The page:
What we have here is the newly updated Pyle PSBV600BT. Based on an already popular model, this version comes with a couple of added features - Bluetooth 3.0 streaming and an optical connection. This is added to the basic, and industry standard, 3.5mm aux and RCA inputs. For less than a hundred dollars, this might be everything you expect in terms of connectivity from a soundbase or any wireless speaker.
The weight rating is an impressive 110lbs, which means that even the heaviest TV sets can rest on top of the Pyle. Audio quality is fairly transparent despite the somewhat limited 30 watt power rating. The front of the unit contains four full range drivers, complemented by a 3.5” down-firing subwoofer. Like the majority of soundbases on the market, the ported design of this speaker aids bass frequencies in distribution. So, despite not being the loudest unit on this list, the PSBV600BT is capable of fairly full-sounding audio playback. However, it’s not particularly suited for Hollywood action movies and other similarly dynamic visual content - if you like your audio loud and impactful, you should check some of our slightly more capable recommendations on this list.
See the Pyle PSBV600BT
Weight Rating: 110lbs
Inputs: Aux, Bluetooth
Wattage: 15 Watts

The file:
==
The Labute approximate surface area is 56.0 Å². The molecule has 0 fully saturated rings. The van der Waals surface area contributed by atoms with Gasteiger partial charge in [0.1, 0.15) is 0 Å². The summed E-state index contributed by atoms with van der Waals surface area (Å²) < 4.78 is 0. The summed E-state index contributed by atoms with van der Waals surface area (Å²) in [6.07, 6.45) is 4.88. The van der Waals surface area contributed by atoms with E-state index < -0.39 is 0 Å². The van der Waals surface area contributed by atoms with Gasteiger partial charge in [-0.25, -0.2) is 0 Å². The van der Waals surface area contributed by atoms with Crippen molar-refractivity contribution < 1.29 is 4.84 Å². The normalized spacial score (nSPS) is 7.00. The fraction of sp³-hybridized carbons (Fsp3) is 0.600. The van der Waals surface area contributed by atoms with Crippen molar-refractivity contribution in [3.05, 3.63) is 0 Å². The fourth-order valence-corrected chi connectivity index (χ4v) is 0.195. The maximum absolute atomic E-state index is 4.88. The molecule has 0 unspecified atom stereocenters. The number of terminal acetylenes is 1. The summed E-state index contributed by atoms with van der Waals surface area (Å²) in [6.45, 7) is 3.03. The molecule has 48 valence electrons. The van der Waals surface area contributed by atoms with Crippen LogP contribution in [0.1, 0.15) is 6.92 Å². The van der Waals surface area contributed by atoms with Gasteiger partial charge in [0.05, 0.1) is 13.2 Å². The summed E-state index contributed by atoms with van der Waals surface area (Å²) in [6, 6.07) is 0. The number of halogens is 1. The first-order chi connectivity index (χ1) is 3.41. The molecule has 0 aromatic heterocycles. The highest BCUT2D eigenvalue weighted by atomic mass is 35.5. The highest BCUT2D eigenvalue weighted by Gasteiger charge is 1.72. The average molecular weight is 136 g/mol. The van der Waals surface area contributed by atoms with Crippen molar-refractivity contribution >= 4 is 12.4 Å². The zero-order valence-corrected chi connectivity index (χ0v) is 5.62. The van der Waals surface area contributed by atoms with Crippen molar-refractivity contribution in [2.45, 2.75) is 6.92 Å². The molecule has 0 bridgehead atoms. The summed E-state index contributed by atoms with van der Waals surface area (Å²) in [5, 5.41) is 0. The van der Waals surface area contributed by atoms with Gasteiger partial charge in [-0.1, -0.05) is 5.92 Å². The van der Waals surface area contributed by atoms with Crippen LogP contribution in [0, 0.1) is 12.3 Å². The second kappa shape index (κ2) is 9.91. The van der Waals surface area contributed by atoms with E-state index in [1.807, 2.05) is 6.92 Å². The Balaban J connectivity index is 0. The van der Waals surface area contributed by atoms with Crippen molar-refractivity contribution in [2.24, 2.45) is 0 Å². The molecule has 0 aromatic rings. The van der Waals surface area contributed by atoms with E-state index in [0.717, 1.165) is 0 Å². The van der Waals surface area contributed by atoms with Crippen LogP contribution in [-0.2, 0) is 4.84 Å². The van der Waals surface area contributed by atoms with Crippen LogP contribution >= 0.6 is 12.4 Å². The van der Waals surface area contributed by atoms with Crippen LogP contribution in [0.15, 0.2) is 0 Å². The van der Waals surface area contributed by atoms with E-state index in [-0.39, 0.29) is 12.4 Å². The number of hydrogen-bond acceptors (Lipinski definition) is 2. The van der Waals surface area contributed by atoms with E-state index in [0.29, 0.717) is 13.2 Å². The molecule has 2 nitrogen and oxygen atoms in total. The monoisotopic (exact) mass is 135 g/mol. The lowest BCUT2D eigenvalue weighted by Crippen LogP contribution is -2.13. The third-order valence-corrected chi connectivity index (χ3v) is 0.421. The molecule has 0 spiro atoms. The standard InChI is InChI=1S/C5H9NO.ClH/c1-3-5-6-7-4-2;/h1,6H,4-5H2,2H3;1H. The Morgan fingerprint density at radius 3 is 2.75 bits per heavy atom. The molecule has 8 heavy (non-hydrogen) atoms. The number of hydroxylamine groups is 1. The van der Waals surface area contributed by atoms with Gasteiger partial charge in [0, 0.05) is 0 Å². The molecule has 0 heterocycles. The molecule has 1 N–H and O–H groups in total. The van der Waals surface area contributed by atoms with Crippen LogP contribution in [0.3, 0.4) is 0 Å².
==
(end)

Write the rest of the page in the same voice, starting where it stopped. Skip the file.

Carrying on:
What We Like: Intriguing design and price.
What We Don't: Tricky to track down.
If you can find the Sond Audio ETBT201Y – which is tricky to track down the states – then you may score yourself a great sound base for a significant bargain. For under $100, you get a sound base that looks significantly more interesting than many of the big black blocks on this list. The curved design looks fresh and creative, and we can easily see it sitting under a TV in a stylish living room. It helps that it has a very high weight rating of 110lbs, meaning you can place just about any TV on top of it.
Don’t expect advanced features though – not for $85. You get a Bluetooth connection, which is good, as well as an auxiliary input, but that’s it. The ETBT201Y is a one channel soundbase with a built-in subwoofer, which is significantly less than even the other budget models on this list (the Pyle PSBV600BT, for example, boasts both a subwoofer and two full channels). You should also expect sound quality to match the pricetag. However, if you’re looking for a simple TV solution that looks great, then this budget soundbase could be a good shout.